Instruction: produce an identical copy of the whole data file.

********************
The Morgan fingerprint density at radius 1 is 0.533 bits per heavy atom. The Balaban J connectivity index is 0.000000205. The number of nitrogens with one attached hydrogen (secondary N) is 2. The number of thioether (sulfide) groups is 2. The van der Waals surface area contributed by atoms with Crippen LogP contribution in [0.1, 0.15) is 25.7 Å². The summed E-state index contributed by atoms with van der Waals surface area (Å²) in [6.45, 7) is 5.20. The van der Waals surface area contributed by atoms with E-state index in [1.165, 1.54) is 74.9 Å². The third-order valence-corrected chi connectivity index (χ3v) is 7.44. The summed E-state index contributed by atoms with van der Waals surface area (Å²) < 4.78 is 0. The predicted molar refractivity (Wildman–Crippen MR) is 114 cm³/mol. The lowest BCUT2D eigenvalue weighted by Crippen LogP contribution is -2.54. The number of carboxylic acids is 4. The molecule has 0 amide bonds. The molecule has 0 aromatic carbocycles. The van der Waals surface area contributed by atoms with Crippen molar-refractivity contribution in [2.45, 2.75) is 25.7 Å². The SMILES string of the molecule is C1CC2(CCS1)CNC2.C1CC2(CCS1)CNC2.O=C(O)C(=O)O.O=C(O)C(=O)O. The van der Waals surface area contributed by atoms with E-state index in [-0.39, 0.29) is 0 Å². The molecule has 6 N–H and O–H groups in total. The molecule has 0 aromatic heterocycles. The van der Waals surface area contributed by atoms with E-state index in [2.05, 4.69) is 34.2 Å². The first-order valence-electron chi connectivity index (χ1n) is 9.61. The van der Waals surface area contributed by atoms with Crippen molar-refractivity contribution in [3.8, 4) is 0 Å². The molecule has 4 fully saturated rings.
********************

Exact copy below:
The Morgan fingerprint density at radius 1 is 0.533 bits per heavy atom. The Balaban J connectivity index is 0.000000205. The number of nitrogens with one attached hydrogen (secondary N) is 2. The number of thioether (sulfide) groups is 2. The van der Waals surface area contributed by atoms with Crippen LogP contribution in [0.1, 0.15) is 25.7 Å². The summed E-state index contributed by atoms with van der Waals surface area (Å²) in [6.45, 7) is 5.20. The van der Waals surface area contributed by atoms with E-state index in [1.165, 1.54) is 74.9 Å². The third-order valence-corrected chi connectivity index (χ3v) is 7.44. The summed E-state index contributed by atoms with van der Waals surface area (Å²) < 4.78 is 0. The predicted molar refractivity (Wildman–Crippen MR) is 114 cm³/mol. The lowest BCUT2D eigenvalue weighted by Crippen LogP contribution is -2.54. The number of carboxylic acids is 4. The molecule has 0 amide bonds. The molecule has 0 aromatic carbocycles. The van der Waals surface area contributed by atoms with Crippen molar-refractivity contribution in [2.45, 2.75) is 25.7 Å². The SMILES string of the molecule is C1CC2(CCS1)CNC2.C1CC2(CCS1)CNC2.O=C(O)C(=O)O.O=C(O)C(=O)O. The van der Waals surface area contributed by atoms with E-state index in [-0.39, 0.29) is 0 Å². The molecule has 6 N–H and O–H groups in total. The molecule has 0 aromatic heterocycles. The van der Waals surface area contributed by atoms with E-state index in [2.05, 4.69) is 34.2 Å². The first-order valence-electron chi connectivity index (χ1n) is 9.61. The van der Waals surface area contributed by atoms with Crippen molar-refractivity contribution in [3.8, 4) is 0 Å². The molecule has 4 fully saturated rings.